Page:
Nvidia revealed its next-gen Tegra K1 SoC at CES in January. The chip will come in two flavors, both of which feature DirectX 11-class graphics based on the Kepler GPU architecture. One variant has proprietary "Denver" cores compatible with the 64-bit ARMv8 instruction set, while the other uses off-the-shelf ARM Coretex-A15 cores familiar from the Tegra 4. The A15 version is expected to arrive first, and Chinese electronics giant Xiaomi just introduced a tablet based on it. Check out the MiPad, which looks like the mutant offspring of the iPhone 5C and second-gen iPad Mini:
This 7.9" Android device has the same 2048x1536 display resolution as the Retina-equipped iPad Mini. The IPS screen is covered by a protective layer of Gorilla Glass, and the plastic body is wrapped around a magnesium alloy frame. The plasic back actually employs the same molding technology used to produce the iPhone 5C's body. And, like the 5C, the MiPad is available in a rainbow of colors.
Under the hood, the MiPad's Tegra K1 chip is clocked at 2.2GHz. That frequency is slightly higher than the 2.1GHz associated with the mysterious Nvidia Mocha device that popped up in online benchmark results last week. The MiPad mirrors the Mocha's other specifications pretty closely, though, at least based on the information leaked online.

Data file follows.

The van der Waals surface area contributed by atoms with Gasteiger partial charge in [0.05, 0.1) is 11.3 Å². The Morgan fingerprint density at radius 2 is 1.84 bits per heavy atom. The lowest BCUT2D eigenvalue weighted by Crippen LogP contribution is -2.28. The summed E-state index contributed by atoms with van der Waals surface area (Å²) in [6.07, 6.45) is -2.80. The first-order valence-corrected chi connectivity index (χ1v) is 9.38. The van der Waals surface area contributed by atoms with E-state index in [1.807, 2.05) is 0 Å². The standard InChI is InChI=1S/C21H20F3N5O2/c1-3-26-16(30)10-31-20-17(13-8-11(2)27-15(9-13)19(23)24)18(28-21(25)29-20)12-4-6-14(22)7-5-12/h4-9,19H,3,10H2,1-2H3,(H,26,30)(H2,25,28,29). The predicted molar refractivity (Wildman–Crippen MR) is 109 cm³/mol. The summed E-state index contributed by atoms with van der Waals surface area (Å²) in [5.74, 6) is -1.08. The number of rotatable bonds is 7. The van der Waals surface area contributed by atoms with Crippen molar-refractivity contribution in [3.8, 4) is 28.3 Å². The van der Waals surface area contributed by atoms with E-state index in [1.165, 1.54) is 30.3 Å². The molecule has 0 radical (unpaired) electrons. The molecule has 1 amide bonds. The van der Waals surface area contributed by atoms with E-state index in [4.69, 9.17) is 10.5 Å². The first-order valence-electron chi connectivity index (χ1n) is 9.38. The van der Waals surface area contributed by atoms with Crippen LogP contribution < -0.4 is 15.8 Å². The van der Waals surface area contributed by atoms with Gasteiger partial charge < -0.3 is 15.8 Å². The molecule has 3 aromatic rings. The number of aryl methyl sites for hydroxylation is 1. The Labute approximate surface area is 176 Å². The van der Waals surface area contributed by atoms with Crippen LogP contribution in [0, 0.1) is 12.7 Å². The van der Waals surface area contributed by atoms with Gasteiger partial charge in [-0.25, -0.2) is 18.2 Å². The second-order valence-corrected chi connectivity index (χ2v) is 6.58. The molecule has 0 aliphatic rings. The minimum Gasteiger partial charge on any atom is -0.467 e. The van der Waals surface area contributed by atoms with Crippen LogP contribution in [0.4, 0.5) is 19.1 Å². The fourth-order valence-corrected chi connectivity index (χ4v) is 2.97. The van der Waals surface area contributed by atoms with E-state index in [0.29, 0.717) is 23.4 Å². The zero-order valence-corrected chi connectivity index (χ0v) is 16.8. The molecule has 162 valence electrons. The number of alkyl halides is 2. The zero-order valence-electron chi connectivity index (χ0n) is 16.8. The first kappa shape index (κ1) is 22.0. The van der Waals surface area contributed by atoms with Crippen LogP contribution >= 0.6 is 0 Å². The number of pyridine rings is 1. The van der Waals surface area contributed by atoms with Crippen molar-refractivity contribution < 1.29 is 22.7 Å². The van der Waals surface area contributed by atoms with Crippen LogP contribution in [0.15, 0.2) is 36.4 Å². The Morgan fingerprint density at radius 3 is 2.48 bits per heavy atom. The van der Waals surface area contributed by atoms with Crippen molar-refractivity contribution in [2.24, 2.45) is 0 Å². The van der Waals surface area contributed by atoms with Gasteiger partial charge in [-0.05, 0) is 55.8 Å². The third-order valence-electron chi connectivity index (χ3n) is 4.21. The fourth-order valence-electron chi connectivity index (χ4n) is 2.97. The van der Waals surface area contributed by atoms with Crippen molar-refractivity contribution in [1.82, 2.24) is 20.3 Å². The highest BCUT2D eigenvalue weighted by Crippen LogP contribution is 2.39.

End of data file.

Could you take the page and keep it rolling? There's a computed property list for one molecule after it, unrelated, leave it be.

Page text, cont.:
Xiaomi pairs the Tegra chip with 2GB of RAM and either 16 or 64GB of flash-based storage. The onboard storage can be expanded via a microSD slot compatible with cards up to 128GB. Other perks include 802.11ac Wi-Fi with MIMO support, dual speakers, and both front- and rear-facing cameras. Xaiomi claims the 6700-mAh battery is good for 11 hours of video playback and 50 days of standby time.
Impressively, everything fits inside a 8.5-mm chassis that weighs 0.79 lbs. The latest iPad Mini is slightly slimmer and lighter, but only just.
The MiPad is set to sell for ¥1499 (~$241 USD) for the 16GB version and ¥1699 (~$273) for the 64GB variant. According to this Nvidia blog post, "select fans will get the option to go hands-on with pre-production units" as part of an open beta program that kicks off in June. There's no word on when the final version of the device will be ready or whether it will be sold in the U.S., however. Thanks to The Verge for the tip.
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